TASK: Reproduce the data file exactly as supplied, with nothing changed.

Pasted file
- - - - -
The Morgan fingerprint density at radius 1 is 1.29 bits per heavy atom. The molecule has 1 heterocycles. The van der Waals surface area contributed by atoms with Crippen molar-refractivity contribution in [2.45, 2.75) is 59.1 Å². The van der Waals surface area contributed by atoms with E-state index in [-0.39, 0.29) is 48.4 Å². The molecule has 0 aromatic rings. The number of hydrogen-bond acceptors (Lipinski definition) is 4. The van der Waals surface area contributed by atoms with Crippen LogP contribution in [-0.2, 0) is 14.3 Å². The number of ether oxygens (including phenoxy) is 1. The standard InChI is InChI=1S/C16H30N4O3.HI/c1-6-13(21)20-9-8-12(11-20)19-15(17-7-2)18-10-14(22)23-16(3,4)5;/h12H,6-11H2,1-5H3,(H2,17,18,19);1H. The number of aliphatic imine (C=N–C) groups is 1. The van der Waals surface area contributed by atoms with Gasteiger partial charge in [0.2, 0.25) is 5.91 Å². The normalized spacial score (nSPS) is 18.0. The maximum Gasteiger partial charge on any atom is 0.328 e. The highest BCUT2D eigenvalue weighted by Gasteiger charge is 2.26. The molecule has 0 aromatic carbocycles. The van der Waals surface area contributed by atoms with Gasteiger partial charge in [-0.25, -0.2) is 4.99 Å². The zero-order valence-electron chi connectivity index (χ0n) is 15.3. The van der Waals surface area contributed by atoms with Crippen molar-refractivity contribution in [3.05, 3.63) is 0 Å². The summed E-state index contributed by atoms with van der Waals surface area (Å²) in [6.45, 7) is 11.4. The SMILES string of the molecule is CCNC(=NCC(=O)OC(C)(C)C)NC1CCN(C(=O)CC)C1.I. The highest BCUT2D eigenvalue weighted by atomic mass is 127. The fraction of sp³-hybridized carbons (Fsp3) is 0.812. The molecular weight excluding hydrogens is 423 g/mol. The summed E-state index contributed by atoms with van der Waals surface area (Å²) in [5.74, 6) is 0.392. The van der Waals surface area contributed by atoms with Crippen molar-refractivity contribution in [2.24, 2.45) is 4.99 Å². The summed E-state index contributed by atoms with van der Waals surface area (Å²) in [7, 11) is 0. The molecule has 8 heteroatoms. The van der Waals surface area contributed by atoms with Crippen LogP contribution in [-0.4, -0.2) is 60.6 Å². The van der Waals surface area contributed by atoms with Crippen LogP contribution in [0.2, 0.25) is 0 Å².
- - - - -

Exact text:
The Morgan fingerprint density at radius 1 is 1.29 bits per heavy atom. The molecule has 1 heterocycles. The van der Waals surface area contributed by atoms with Crippen molar-refractivity contribution in [2.45, 2.75) is 59.1 Å². The van der Waals surface area contributed by atoms with E-state index in [-0.39, 0.29) is 48.4 Å². The molecule has 0 aromatic rings. The number of hydrogen-bond acceptors (Lipinski definition) is 4. The van der Waals surface area contributed by atoms with Crippen LogP contribution in [-0.2, 0) is 14.3 Å². The number of ether oxygens (including phenoxy) is 1. The standard InChI is InChI=1S/C16H30N4O3.HI/c1-6-13(21)20-9-8-12(11-20)19-15(17-7-2)18-10-14(22)23-16(3,4)5;/h12H,6-11H2,1-5H3,(H2,17,18,19);1H. The number of aliphatic imine (C=N–C) groups is 1. The van der Waals surface area contributed by atoms with Gasteiger partial charge in [0.2, 0.25) is 5.91 Å². The normalized spacial score (nSPS) is 18.0. The maximum Gasteiger partial charge on any atom is 0.328 e. The highest BCUT2D eigenvalue weighted by Gasteiger charge is 2.26. The molecule has 0 aromatic carbocycles. The van der Waals surface area contributed by atoms with Gasteiger partial charge in [-0.25, -0.2) is 4.99 Å². The zero-order valence-electron chi connectivity index (χ0n) is 15.3. The van der Waals surface area contributed by atoms with Crippen molar-refractivity contribution in [3.05, 3.63) is 0 Å². The summed E-state index contributed by atoms with van der Waals surface area (Å²) in [6.45, 7) is 11.4. The SMILES string of the molecule is CCNC(=NCC(=O)OC(C)(C)C)NC1CCN(C(=O)CC)C1.I. The highest BCUT2D eigenvalue weighted by atomic mass is 127. The fraction of sp³-hybridized carbons (Fsp3) is 0.812. The molecular weight excluding hydrogens is 423 g/mol. The summed E-state index contributed by atoms with van der Waals surface area (Å²) in [5.74, 6) is 0.392. The van der Waals surface area contributed by atoms with Crippen molar-refractivity contribution in [2.24, 2.45) is 4.99 Å². The summed E-state index contributed by atoms with van der Waals surface area (Å²) in [7, 11) is 0. The molecule has 8 heteroatoms. The van der Waals surface area contributed by atoms with Crippen LogP contribution in [-0.4, -0.2) is 60.6 Å². The van der Waals surface area contributed by atoms with Crippen LogP contribution in [0.2, 0.25) is 0 Å².